The complete rosters for the 2021 MLB All-Star Game presented by Mastercard are here, and if you want to know how players are being picked for the July 13 Midsummer Classic at Denver's Coors Field, here is an explainer.
While the way starters are chosen has evolved, the way pitchers and position-player reserves are selected is largely unchanged.
Here's a handy FAQ to guide you through the particulars of the selection process.
How many spots have to be filled?
Finalists who don't win the Starters Election at their position are not automatically added to All-Star rosters, so after the starters are selected by fans, the NL has 24 roster spots to fill, while the AL has 23. The difference, of course, is that fans vote in a starting designated hitter for the AL team. There are 32 roster spots for each league, with 20 position players and 12 pitchers per side.
Who picks the reserves and pitchers?
In short, it's a group effort between the player ballot and the Commissioner's Office. A change made in 2017 resulted in All-Star skippers no longer having a say in selections, so there's no longer the potential for any perceived conflicts of interest.
How many player ballot selections are there?
The ballots gathered in all 30 clubhouses shortly before the roster announcements account for 16 players in the NL and 17 in the AL -- eight pitchers (five starters and three relievers), as well as one backup for each position (including DH in the AL).
What if the players select a guy already voted into the starting lineup by the fans?
Next man up. The guy who was second on the player ballot at that particular position is selected as the backup. This doesn't change the number of player ballot selections. The player ballot is basically used as a pecking order to fill the backup slot at each position.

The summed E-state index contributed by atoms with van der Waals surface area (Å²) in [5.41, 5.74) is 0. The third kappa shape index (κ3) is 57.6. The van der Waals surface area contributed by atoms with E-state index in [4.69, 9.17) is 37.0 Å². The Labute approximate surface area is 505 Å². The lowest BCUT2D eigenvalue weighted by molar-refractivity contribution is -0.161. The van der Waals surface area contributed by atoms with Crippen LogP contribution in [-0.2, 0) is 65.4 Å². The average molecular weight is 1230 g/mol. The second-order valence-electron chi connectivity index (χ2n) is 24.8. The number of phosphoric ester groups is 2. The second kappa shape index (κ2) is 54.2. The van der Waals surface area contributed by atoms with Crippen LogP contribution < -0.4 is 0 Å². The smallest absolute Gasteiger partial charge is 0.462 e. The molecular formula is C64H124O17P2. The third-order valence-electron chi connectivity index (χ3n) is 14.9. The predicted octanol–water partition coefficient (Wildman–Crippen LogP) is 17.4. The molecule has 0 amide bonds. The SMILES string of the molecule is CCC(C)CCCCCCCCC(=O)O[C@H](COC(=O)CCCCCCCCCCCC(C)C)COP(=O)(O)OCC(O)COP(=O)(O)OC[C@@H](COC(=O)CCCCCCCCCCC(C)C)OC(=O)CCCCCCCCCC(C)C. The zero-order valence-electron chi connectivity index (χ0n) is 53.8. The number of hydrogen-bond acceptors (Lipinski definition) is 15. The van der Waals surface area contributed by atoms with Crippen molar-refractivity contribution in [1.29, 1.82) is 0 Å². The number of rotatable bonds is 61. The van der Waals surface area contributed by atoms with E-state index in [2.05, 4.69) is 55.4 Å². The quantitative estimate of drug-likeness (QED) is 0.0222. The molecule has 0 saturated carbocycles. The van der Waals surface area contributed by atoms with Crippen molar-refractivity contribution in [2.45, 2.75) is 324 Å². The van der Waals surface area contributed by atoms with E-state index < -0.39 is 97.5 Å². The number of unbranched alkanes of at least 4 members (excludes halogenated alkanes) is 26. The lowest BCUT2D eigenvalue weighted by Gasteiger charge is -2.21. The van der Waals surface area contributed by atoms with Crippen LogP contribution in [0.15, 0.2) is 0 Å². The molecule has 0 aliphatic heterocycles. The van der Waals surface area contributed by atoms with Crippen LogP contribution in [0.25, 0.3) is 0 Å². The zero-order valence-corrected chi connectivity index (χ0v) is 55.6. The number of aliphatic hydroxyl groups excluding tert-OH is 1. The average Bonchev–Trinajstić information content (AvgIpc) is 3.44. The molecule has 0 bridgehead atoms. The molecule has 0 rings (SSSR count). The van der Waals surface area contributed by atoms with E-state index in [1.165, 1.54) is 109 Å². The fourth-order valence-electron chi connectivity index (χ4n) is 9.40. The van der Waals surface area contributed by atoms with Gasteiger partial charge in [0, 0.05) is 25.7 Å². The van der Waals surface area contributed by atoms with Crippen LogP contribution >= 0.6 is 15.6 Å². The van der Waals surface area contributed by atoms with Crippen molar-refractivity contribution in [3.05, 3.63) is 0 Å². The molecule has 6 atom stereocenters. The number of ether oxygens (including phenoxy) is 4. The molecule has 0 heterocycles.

How many MLB selections are there?
The Commissioner's Office is responsible for selecting eight NL players (four pitchers and four position players) and six AL players (four pitchers and two position players). At this stage, MLB must ensure that every club is represented by at least one All-Star selection.
Is every team represented?
Yes, and it is the job of the Commissioner's Office to ensure this stipulation is accounted for with its selections. It should be noted, however, that if a player is selected to the roster and can't participate, he does not necessarily have to be replaced by a teammate.
How is the starting pitcher for each team determined?
By the league managers. The announcement is made the day before the game.
Who picks the replacements for injured players or those who decline to participate?
If an elected starter is unable to play, the manager will choose one of the player selections to replace him in the starting lineup. The roster replacement is then chosen by the league.
If a player-elected reserve position player must be replaced, the next in line on the player ballot becomes a reserve, unless the leaders of the player ballot have already been accounted for. If the top finishers on the player ballot are already All-Stars, then MLB can select another replacement.
Does an injured or otherwise unavailable player have to be replaced by a player from the same position?
Not necessarily. Pitchers are replaced by pitchers. But on the position-player front, we've seen situations like infielders replacing outfielders and vice versa.
Are starters who pitch the Sunday before the game allowed to participate?
Initially, Sunday starters were deemed ineligible. Then, they were allowed to make the decision themselves (albeit limited to a single inning if they opted to play). Now, clubs or players are allowed to make requests for usage accommodation if there are factors (such as an IL stint, recent surgery, innings workload or other reasons) that would affect the pitcher's availability. If an accommodation is granted, then the parties agree upon the pitcher's status and workload availability.
What if a selected player gets traded to a team in the opposite league before the All-Star Game?
This happened to Jeff Samardzija in 2014, when the Cubs dealt him to the A's. Samardzija was deemed ineligible to participate in the game, but was still recognized as an All-Star for the NL (he wore a generic NL jersey and All-Star Game cap for the pregame player introductions). With the game no longer counting for home-field advantage in the World Series, it's unclear if MLB would take as stringent a stance should a similar scenario play out.